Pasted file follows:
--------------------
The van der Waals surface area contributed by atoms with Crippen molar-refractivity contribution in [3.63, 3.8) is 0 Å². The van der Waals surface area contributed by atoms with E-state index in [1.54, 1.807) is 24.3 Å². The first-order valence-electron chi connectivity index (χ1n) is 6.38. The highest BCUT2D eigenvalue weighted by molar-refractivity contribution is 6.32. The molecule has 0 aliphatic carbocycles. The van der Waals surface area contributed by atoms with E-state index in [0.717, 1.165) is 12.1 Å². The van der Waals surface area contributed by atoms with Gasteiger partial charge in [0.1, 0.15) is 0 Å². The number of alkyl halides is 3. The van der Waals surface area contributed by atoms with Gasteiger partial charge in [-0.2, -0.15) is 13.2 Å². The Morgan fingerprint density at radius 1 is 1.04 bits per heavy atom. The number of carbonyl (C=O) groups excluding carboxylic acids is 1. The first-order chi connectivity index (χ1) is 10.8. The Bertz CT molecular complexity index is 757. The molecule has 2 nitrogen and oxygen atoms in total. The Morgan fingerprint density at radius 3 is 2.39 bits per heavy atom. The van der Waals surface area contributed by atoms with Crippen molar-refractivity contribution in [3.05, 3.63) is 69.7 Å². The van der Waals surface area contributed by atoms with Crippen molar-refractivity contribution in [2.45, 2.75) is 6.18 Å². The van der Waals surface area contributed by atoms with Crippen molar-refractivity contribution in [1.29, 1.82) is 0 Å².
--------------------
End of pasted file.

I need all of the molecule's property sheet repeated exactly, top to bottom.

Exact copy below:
The van der Waals surface area contributed by atoms with Crippen molar-refractivity contribution in [3.63, 3.8) is 0 Å². The van der Waals surface area contributed by atoms with E-state index in [1.54, 1.807) is 24.3 Å². The first-order valence-electron chi connectivity index (χ1n) is 6.38. The highest BCUT2D eigenvalue weighted by molar-refractivity contribution is 6.32. The molecule has 0 aliphatic carbocycles. The van der Waals surface area contributed by atoms with E-state index in [0.717, 1.165) is 12.1 Å². The van der Waals surface area contributed by atoms with Gasteiger partial charge in [0.1, 0.15) is 0 Å². The number of alkyl halides is 3. The van der Waals surface area contributed by atoms with Gasteiger partial charge in [-0.2, -0.15) is 13.2 Å². The Morgan fingerprint density at radius 1 is 1.04 bits per heavy atom. The number of carbonyl (C=O) groups excluding carboxylic acids is 1. The first-order chi connectivity index (χ1) is 10.8. The Bertz CT molecular complexity index is 757. The molecule has 2 nitrogen and oxygen atoms in total. The Morgan fingerprint density at radius 3 is 2.39 bits per heavy atom. The van der Waals surface area contributed by atoms with Crippen molar-refractivity contribution in [3.05, 3.63) is 69.7 Å². The van der Waals surface area contributed by atoms with Crippen molar-refractivity contribution in [2.45, 2.75) is 6.18 Å². The van der Waals surface area contributed by atoms with Crippen molar-refractivity contribution in [1.29, 1.82) is 0 Å².